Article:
Silvestre: How Folktales Are Made

by |
04/28/2010 2:32 PM |


Maria de Medeiros, later of Pulp Fiction and The Saddest Music in the World, makes her debut as a 17-year-old with a heart-shaped Lil Folks face in Silvestre, the film which kicks off BAM ‘s retrospective of the “Perverse Poet” of Portuguese cinema, Joao Cesar Monteiro. (L contributor Nick Pinkerton previews the series for the Voice.) Monteiro melds a couple of different folktales together for his plot, and, with a sort of reverentially hushed tone, assembles the film from a bricolage of experimental techniques, artifices and dreamy elisions and leaps of logic, getting at the way mythologies are assembled from oft-disparate stories.

Medeiros is Silvia, beloved daughter of a provincial nobleman; the film is initially occupied by the sagas of her betrothals, first to a boorish landowner. Father leaves—”Salt in the meat, cattle in their pens, and the bolt on the door” are his departing instructions; the formal dialogue is lovely throughout—and, while he’s away, though, Silvia and her older half-sister (we never see either mother) open the door to a mysterious visitor, bearing drugged oranges, a glowing hand, sexual knowledge, and possibly a lupine alter-ego. (The mysterious wolf-man visitor, bringing sexual knowledge, and danger, will be familiar to fans of another postmodern fairytale assemblage, Neil Jordan’s The Company of Wolves.) Another (or the same) mysterious visitor disrupts Silvia’s wedding banquet, slays a previously unmentioned dragon, and takes the bride as his prize. This chapter, with the young wife trapped in the castle of her gloomy, possible murderous older husband, recalls the Bluebeard tale, and indeed Catherine Breillat’s recent Bluebeard would be, along with Company of Wolves a point of comparison for Silvestre‘s fairytale deconstruction, and exploration of the difficult differences in age and experience (especially sexual) between two emotionally close sisters; Breillat’s film is also quite similar in tone to Monteiro’s, with its rapt sound design and clean, minimal depictions of medieval ritual.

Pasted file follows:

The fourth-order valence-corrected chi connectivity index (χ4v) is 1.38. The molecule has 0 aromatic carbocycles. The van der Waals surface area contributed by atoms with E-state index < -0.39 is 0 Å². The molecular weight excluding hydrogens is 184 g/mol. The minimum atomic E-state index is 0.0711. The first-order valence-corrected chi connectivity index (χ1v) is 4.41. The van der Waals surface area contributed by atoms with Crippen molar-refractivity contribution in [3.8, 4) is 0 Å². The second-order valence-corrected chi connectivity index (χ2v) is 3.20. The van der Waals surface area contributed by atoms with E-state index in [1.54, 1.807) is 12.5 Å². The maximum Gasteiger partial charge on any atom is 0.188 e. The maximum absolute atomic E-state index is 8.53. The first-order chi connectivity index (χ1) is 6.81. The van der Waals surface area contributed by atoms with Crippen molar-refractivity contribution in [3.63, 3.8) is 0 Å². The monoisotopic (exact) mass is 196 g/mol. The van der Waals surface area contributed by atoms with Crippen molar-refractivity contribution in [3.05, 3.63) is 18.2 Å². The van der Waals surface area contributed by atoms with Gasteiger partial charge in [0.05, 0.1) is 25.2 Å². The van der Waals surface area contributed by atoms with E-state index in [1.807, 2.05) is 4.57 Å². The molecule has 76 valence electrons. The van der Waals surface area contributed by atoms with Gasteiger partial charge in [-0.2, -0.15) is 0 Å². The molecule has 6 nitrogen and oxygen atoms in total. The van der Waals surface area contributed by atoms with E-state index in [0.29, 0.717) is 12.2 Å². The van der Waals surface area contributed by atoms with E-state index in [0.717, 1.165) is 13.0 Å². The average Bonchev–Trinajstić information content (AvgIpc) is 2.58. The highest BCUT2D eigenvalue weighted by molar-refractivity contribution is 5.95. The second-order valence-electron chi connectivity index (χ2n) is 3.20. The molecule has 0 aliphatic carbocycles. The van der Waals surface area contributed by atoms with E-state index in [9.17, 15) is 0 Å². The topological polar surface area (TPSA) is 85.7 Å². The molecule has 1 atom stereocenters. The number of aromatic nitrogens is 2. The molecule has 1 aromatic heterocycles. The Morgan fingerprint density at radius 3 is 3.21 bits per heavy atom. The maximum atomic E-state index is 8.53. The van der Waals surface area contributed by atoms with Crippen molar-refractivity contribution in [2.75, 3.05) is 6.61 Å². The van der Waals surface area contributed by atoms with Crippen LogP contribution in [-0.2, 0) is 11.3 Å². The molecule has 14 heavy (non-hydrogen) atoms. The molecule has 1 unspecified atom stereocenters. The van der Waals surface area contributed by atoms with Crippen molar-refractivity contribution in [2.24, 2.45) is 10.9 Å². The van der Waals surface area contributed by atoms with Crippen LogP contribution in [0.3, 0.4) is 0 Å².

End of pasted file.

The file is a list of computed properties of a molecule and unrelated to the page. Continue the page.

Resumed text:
The film earns its title more than halfway in, when Silvia crops her hair and goes to war in search of her father; the discontinuous narrative, less a cohesive plot than a theme and variations, is in keeping with Monteiro’s eclectic style. Though Silvia is first glimpsed mid-freshwater frolic—there are some lovely magic-hour exteriors throughout—the film is mostly stage-bound. Interiors are three-walled proscenium sets, mostly shot at a distance, for a tableau effect not so unlike one of the illustrated manuscripts that open and close the film; exteriors are mostly projected or painted backdrops; scenes of action are elided, or occur while Monteiro holds a freeze-frame, or are staged in a sort of stripped-down symbolism (as in Eugene Green). The movie feels almost primal, the way a folktale does—a skeletal, handed-down story that we fill in with our own vivid, racing imaginations.